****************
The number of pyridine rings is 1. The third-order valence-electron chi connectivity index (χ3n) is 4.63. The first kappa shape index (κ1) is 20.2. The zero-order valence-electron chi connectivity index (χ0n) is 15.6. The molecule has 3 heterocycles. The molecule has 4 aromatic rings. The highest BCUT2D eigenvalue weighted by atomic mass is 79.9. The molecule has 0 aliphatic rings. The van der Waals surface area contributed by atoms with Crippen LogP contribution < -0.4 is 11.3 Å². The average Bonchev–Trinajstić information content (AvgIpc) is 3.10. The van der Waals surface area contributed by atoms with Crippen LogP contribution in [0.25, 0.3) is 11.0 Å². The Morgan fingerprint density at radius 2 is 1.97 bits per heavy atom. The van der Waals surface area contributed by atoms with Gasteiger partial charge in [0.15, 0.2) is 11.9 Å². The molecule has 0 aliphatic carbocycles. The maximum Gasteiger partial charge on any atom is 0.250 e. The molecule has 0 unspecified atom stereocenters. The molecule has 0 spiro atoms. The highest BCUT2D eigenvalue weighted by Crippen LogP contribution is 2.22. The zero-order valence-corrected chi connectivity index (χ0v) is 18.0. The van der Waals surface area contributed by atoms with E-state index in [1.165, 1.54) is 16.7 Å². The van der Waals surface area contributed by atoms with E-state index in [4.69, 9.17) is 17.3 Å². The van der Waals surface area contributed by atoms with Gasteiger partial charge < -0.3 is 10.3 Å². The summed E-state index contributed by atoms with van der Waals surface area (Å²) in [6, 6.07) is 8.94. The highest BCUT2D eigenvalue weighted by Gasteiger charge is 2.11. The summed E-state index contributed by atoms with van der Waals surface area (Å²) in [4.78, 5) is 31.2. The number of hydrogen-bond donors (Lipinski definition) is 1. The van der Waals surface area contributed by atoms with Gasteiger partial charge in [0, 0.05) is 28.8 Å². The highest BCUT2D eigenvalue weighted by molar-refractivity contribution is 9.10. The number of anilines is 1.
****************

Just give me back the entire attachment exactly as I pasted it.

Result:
The number of pyridine rings is 1. The third-order valence-electron chi connectivity index (χ3n) is 4.63. The first kappa shape index (κ1) is 20.2. The zero-order valence-electron chi connectivity index (χ0n) is 15.6. The molecule has 3 heterocycles. The molecule has 4 aromatic rings. The highest BCUT2D eigenvalue weighted by atomic mass is 79.9. The molecule has 0 aliphatic rings. The van der Waals surface area contributed by atoms with Crippen LogP contribution < -0.4 is 11.3 Å². The average Bonchev–Trinajstić information content (AvgIpc) is 3.10. The van der Waals surface area contributed by atoms with Crippen LogP contribution in [0.25, 0.3) is 11.0 Å². The Morgan fingerprint density at radius 2 is 1.97 bits per heavy atom. The van der Waals surface area contributed by atoms with Gasteiger partial charge in [0.15, 0.2) is 11.9 Å². The molecule has 0 aliphatic carbocycles. The maximum Gasteiger partial charge on any atom is 0.250 e. The molecule has 0 unspecified atom stereocenters. The molecule has 0 spiro atoms. The highest BCUT2D eigenvalue weighted by Crippen LogP contribution is 2.22. The zero-order valence-corrected chi connectivity index (χ0v) is 18.0. The van der Waals surface area contributed by atoms with E-state index in [1.165, 1.54) is 16.7 Å². The van der Waals surface area contributed by atoms with E-state index in [4.69, 9.17) is 17.3 Å². The van der Waals surface area contributed by atoms with Gasteiger partial charge < -0.3 is 10.3 Å². The summed E-state index contributed by atoms with van der Waals surface area (Å²) in [6, 6.07) is 8.94. The highest BCUT2D eigenvalue weighted by Gasteiger charge is 2.11. The summed E-state index contributed by atoms with van der Waals surface area (Å²) in [4.78, 5) is 31.2. The number of hydrogen-bond donors (Lipinski definition) is 1. The van der Waals surface area contributed by atoms with Gasteiger partial charge in [0, 0.05) is 28.8 Å². The highest BCUT2D eigenvalue weighted by molar-refractivity contribution is 9.10. The number of anilines is 1.